It is understood that key sectors of the economy which include agriculture, infrastructure (power, road, telecommunication etc), water, forests and health are under serious threat of impacts of climate change. However, the existing method to assess loss and damage such as the D-form, presently used by the Department of Disaster Management in Bangladesh is unable to sufficiently capture the severity of impacts and their associated loss and damage. The D-form must be reviewed, modified and statistically strengthened by including data from the affected areas and information on damages to ecosystem services. Furthermore, conducting a salinity analysis, physical survey, application of GIS tools and other scientific tools will be necessary to collect data on loss and damage of affected areas and communities. The non-economic loss can be quantified and assessed through group discussion and community consultations.
National strategy and coordination for addressing loss and damage
Institutional arrangements for addressing the loss and damage issue within the existing institutional setting of the country need to be developed. Loss and damage is a new dimension in adverse impacts of climate change that emphasizes institutional capacity building of a climate vulnerable country such as Bangladesh. The significance of capacity building lies with sectoral monitoring and coordination to effectively manage loss and damage, while also looking at multisectoral assessment and actions. Discussions at the workshop highlighted the need for systematic Disaster Impact Assessment (DIA) and Social Impact Assessment (SIA) methodological approaches to assessing loss and damage.
Institutional structure to address loss and damage at the national level
Given the lack of coordination among the ministries, a national coordination cell to implement the policies effectively is an urgent national need for Bangladesh. Lack of coordination contributes to delayed implementation of the policy and waste of time and resources; hence, the essence of the policy dismantles. Establishing a wing under the Ministry of Disaster Management and Relief to address loss and damage associated with the effects of climate change is logical.
Support needed to address loss and damage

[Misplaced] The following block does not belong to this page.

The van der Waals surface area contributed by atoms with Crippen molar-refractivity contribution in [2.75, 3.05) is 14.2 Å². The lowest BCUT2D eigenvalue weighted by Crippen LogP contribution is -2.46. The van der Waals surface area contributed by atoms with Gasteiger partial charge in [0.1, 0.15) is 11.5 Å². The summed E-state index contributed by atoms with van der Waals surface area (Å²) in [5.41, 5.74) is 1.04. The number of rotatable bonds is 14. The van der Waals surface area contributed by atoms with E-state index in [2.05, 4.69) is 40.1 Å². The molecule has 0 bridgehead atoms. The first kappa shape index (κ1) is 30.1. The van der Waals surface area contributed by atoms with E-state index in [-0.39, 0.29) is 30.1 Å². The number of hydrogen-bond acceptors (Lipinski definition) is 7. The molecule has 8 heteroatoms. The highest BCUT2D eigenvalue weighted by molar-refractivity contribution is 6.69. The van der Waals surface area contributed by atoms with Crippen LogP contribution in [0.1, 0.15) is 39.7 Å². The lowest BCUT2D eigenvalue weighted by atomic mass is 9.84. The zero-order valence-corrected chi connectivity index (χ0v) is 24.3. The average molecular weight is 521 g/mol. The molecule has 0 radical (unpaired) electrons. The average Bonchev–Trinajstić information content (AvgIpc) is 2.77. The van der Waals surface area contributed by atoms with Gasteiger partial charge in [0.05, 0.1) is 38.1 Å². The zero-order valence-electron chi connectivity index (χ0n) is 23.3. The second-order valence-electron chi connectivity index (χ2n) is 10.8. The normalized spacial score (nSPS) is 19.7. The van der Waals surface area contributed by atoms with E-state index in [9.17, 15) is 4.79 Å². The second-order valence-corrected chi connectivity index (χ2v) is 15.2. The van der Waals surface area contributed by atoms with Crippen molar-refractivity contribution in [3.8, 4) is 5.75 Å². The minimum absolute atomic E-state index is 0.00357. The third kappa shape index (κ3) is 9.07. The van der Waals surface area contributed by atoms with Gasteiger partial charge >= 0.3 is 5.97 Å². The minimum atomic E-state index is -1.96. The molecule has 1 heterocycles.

Climate vulnerable countries are looking for support from the UNFCCC process for adaptation and mitigation including loss and damage. The following are Bangladesh’s needs for addressing loss and damage:
- Financial, technical and intellectual support to conduct research on assessing and quantifying the loss and damages incurred due to climate change;
- Adequate budget to undertake projects on climate mitigation and adaptation;
- A legal framework to address loss and damage associated with climate change;
- A climatic model to understand magnitude of loss and damage due to slow onset and quick onset of climatic disasters. Narrowing down of the climate model at subnational level would be appropriate and comprehensive enough to understand the magnitude of loss and damage;
- National mechanism with a provision for supporting rehabilitation and well planned migration as a part of the coping strategy;
- National data set and knowledge hub/archive on loss and damage to operationalize the national mechanism;
- Strong coordination among the ministries and other relevant stakeholders to ensure effective support mechanism with good governance.
This year at COP 22, the UNFCCC process and negotiations will engender an acceptable and agreed mandate for WIM to handle loss and damage and to facilitate support to climate vulnerable countries. Developing comprehensive strategies on loss and damage in developing countries would be a timely approach for capturing critical elements of loss and damage within national circumstances and to facilitate establishing critical structure of national mechanisms for loss and damage.
Picture Courtesy: DfiD